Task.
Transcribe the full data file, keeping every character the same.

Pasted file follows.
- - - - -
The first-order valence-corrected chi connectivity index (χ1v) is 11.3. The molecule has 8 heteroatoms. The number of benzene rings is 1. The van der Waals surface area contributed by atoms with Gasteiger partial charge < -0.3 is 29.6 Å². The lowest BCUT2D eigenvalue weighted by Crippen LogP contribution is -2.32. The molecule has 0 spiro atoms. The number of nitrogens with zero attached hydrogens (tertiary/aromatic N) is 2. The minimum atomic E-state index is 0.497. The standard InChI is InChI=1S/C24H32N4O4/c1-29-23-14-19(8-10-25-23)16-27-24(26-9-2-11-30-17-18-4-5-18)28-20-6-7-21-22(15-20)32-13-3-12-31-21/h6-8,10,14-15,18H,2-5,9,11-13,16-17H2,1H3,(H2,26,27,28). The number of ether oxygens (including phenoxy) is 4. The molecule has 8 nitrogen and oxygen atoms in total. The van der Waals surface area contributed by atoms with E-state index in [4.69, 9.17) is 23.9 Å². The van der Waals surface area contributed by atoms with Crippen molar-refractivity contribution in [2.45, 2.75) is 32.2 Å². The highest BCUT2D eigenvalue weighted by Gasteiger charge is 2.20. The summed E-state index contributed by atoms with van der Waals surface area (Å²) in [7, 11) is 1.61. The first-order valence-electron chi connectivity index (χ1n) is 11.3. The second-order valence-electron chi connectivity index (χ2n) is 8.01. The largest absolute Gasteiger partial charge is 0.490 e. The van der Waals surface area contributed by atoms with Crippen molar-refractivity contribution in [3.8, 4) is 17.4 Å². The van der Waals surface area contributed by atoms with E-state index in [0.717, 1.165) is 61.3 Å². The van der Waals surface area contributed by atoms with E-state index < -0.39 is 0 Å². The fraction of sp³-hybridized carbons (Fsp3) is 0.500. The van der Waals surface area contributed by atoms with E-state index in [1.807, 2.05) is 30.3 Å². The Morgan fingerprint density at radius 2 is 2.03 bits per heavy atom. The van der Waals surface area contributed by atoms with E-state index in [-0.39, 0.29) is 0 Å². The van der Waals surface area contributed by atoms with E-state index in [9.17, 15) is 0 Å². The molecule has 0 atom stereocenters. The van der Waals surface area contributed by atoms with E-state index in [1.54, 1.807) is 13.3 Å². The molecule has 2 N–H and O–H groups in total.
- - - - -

The first-order valence-corrected chi connectivity index (χ1v) is 11.3. The molecule has 8 heteroatoms. The number of benzene rings is 1. The van der Waals surface area contributed by atoms with Gasteiger partial charge < -0.3 is 29.6 Å². The lowest BCUT2D eigenvalue weighted by Crippen LogP contribution is -2.32. The molecule has 0 spiro atoms. The number of nitrogens with zero attached hydrogens (tertiary/aromatic N) is 2. The minimum atomic E-state index is 0.497. The standard InChI is InChI=1S/C24H32N4O4/c1-29-23-14-19(8-10-25-23)16-27-24(26-9-2-11-30-17-18-4-5-18)28-20-6-7-21-22(15-20)32-13-3-12-31-21/h6-8,10,14-15,18H,2-5,9,11-13,16-17H2,1H3,(H2,26,27,28). The number of ether oxygens (including phenoxy) is 4. The molecule has 8 nitrogen and oxygen atoms in total. The van der Waals surface area contributed by atoms with E-state index in [4.69, 9.17) is 23.9 Å². The van der Waals surface area contributed by atoms with Crippen molar-refractivity contribution in [2.45, 2.75) is 32.2 Å². The highest BCUT2D eigenvalue weighted by Gasteiger charge is 2.20. The summed E-state index contributed by atoms with van der Waals surface area (Å²) in [7, 11) is 1.61. The first-order valence-electron chi connectivity index (χ1n) is 11.3. The second-order valence-electron chi connectivity index (χ2n) is 8.01. The largest absolute Gasteiger partial charge is 0.490 e. The van der Waals surface area contributed by atoms with Crippen molar-refractivity contribution in [3.8, 4) is 17.4 Å². The van der Waals surface area contributed by atoms with E-state index in [0.717, 1.165) is 61.3 Å². The van der Waals surface area contributed by atoms with E-state index < -0.39 is 0 Å². The fraction of sp³-hybridized carbons (Fsp3) is 0.500. The van der Waals surface area contributed by atoms with E-state index in [1.807, 2.05) is 30.3 Å². The Morgan fingerprint density at radius 2 is 2.03 bits per heavy atom. The van der Waals surface area contributed by atoms with E-state index in [-0.39, 0.29) is 0 Å². The van der Waals surface area contributed by atoms with E-state index in [9.17, 15) is 0 Å². The molecule has 0 atom stereocenters. The van der Waals surface area contributed by atoms with E-state index in [1.54, 1.807) is 13.3 Å². The molecule has 2 N–H and O–H groups in total.